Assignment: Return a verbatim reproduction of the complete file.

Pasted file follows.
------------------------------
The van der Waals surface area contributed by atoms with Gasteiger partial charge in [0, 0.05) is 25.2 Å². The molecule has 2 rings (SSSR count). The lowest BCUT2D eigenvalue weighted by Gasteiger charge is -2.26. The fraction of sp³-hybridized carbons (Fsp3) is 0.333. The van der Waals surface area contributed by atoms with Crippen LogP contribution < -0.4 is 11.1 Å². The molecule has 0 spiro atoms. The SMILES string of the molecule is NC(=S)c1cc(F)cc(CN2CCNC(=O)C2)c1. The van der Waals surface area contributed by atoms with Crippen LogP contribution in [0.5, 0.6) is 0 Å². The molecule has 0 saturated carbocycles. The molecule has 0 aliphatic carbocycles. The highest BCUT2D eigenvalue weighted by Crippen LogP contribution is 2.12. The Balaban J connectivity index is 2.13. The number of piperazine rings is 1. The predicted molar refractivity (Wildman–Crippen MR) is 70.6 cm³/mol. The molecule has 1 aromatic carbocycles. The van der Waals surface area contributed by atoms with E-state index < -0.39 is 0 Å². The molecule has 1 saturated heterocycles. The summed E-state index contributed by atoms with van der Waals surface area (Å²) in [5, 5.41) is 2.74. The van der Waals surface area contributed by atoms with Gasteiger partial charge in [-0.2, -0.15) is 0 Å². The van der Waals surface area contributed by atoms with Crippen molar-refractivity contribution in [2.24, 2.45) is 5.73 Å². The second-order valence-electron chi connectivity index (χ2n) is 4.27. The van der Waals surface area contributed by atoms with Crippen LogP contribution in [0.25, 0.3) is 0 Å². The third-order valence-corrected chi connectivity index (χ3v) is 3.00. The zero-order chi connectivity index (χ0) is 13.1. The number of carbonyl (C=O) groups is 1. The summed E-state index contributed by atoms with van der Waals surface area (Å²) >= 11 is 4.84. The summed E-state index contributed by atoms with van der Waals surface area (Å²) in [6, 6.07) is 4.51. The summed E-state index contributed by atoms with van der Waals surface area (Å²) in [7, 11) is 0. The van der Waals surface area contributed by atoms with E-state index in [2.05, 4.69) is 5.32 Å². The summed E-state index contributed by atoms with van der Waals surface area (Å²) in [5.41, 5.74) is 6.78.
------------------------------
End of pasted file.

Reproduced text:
The van der Waals surface area contributed by atoms with Gasteiger partial charge in [0, 0.05) is 25.2 Å². The molecule has 2 rings (SSSR count). The lowest BCUT2D eigenvalue weighted by Gasteiger charge is -2.26. The fraction of sp³-hybridized carbons (Fsp3) is 0.333. The van der Waals surface area contributed by atoms with Crippen LogP contribution < -0.4 is 11.1 Å². The molecule has 0 spiro atoms. The SMILES string of the molecule is NC(=S)c1cc(F)cc(CN2CCNC(=O)C2)c1. The van der Waals surface area contributed by atoms with Crippen LogP contribution in [0.5, 0.6) is 0 Å². The molecule has 0 saturated carbocycles. The molecule has 0 aliphatic carbocycles. The highest BCUT2D eigenvalue weighted by Crippen LogP contribution is 2.12. The Balaban J connectivity index is 2.13. The number of piperazine rings is 1. The predicted molar refractivity (Wildman–Crippen MR) is 70.6 cm³/mol. The molecule has 1 aromatic carbocycles. The van der Waals surface area contributed by atoms with E-state index < -0.39 is 0 Å². The molecule has 1 saturated heterocycles. The summed E-state index contributed by atoms with van der Waals surface area (Å²) in [5, 5.41) is 2.74. The van der Waals surface area contributed by atoms with Gasteiger partial charge in [-0.2, -0.15) is 0 Å². The van der Waals surface area contributed by atoms with Crippen molar-refractivity contribution in [2.24, 2.45) is 5.73 Å². The second-order valence-electron chi connectivity index (χ2n) is 4.27. The van der Waals surface area contributed by atoms with Crippen LogP contribution in [0.25, 0.3) is 0 Å². The third-order valence-corrected chi connectivity index (χ3v) is 3.00. The zero-order chi connectivity index (χ0) is 13.1. The number of carbonyl (C=O) groups is 1. The summed E-state index contributed by atoms with van der Waals surface area (Å²) >= 11 is 4.84. The summed E-state index contributed by atoms with van der Waals surface area (Å²) in [6, 6.07) is 4.51. The summed E-state index contributed by atoms with van der Waals surface area (Å²) in [7, 11) is 0. The van der Waals surface area contributed by atoms with E-state index in [2.05, 4.69) is 5.32 Å². The summed E-state index contributed by atoms with van der Waals surface area (Å²) in [5.41, 5.74) is 6.78.